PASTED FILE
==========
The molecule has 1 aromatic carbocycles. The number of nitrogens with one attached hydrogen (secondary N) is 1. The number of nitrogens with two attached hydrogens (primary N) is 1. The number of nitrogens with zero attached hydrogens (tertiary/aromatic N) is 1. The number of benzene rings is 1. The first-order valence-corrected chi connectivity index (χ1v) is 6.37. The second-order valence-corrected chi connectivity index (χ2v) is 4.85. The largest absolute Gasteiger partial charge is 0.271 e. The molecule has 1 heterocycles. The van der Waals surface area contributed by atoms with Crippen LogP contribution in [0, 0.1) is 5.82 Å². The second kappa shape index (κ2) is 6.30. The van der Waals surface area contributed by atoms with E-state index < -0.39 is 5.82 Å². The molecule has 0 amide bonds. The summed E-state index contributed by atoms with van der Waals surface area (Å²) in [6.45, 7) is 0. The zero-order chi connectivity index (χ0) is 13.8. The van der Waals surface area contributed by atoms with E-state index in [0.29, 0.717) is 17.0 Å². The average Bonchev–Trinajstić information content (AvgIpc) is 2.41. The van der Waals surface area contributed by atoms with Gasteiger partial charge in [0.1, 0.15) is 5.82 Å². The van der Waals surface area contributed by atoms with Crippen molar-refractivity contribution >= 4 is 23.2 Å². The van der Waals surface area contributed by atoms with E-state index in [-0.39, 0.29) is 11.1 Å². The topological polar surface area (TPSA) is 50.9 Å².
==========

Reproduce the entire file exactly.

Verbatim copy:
The molecule has 1 aromatic carbocycles. The number of nitrogens with one attached hydrogen (secondary N) is 1. The number of nitrogens with two attached hydrogens (primary N) is 1. The number of nitrogens with zero attached hydrogens (tertiary/aromatic N) is 1. The number of benzene rings is 1. The first-order valence-corrected chi connectivity index (χ1v) is 6.37. The second-order valence-corrected chi connectivity index (χ2v) is 4.85. The largest absolute Gasteiger partial charge is 0.271 e. The molecule has 1 heterocycles. The van der Waals surface area contributed by atoms with Crippen LogP contribution in [0, 0.1) is 5.82 Å². The second kappa shape index (κ2) is 6.30. The van der Waals surface area contributed by atoms with E-state index < -0.39 is 5.82 Å². The molecule has 0 amide bonds. The summed E-state index contributed by atoms with van der Waals surface area (Å²) in [6.45, 7) is 0. The zero-order chi connectivity index (χ0) is 13.8. The van der Waals surface area contributed by atoms with E-state index in [0.29, 0.717) is 17.0 Å². The average Bonchev–Trinajstić information content (AvgIpc) is 2.41. The van der Waals surface area contributed by atoms with Gasteiger partial charge in [0.1, 0.15) is 5.82 Å². The van der Waals surface area contributed by atoms with Crippen molar-refractivity contribution >= 4 is 23.2 Å². The van der Waals surface area contributed by atoms with E-state index in [-0.39, 0.29) is 11.1 Å². The topological polar surface area (TPSA) is 50.9 Å².